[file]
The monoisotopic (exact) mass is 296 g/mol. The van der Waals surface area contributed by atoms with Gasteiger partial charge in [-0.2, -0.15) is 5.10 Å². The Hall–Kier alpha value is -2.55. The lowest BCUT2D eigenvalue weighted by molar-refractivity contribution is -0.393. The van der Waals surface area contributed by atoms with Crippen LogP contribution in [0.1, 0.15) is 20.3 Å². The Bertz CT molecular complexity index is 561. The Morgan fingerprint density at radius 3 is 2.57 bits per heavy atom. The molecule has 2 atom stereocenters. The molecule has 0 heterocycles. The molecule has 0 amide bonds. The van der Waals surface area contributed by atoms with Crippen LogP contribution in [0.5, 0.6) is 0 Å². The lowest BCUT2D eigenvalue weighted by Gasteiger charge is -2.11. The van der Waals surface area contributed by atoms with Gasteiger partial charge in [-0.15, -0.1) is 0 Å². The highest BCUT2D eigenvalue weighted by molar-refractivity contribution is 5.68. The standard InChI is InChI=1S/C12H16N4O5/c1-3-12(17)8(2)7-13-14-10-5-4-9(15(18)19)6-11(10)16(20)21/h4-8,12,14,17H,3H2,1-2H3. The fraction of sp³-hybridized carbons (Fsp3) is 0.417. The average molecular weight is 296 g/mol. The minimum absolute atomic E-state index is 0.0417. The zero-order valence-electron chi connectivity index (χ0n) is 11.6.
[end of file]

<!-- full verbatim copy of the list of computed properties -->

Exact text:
The monoisotopic (exact) mass is 296 g/mol. The van der Waals surface area contributed by atoms with Gasteiger partial charge in [-0.2, -0.15) is 5.10 Å². The Hall–Kier alpha value is -2.55. The lowest BCUT2D eigenvalue weighted by molar-refractivity contribution is -0.393. The van der Waals surface area contributed by atoms with Crippen LogP contribution in [0.1, 0.15) is 20.3 Å². The Bertz CT molecular complexity index is 561. The Morgan fingerprint density at radius 3 is 2.57 bits per heavy atom. The molecule has 2 atom stereocenters. The molecule has 0 heterocycles. The molecule has 0 amide bonds. The van der Waals surface area contributed by atoms with Crippen LogP contribution in [0.5, 0.6) is 0 Å². The lowest BCUT2D eigenvalue weighted by Gasteiger charge is -2.11. The van der Waals surface area contributed by atoms with Gasteiger partial charge in [-0.15, -0.1) is 0 Å². The highest BCUT2D eigenvalue weighted by molar-refractivity contribution is 5.68. The standard InChI is InChI=1S/C12H16N4O5/c1-3-12(17)8(2)7-13-14-10-5-4-9(15(18)19)6-11(10)16(20)21/h4-8,12,14,17H,3H2,1-2H3. The fraction of sp³-hybridized carbons (Fsp3) is 0.417. The average molecular weight is 296 g/mol. The minimum absolute atomic E-state index is 0.0417. The zero-order valence-electron chi connectivity index (χ0n) is 11.6.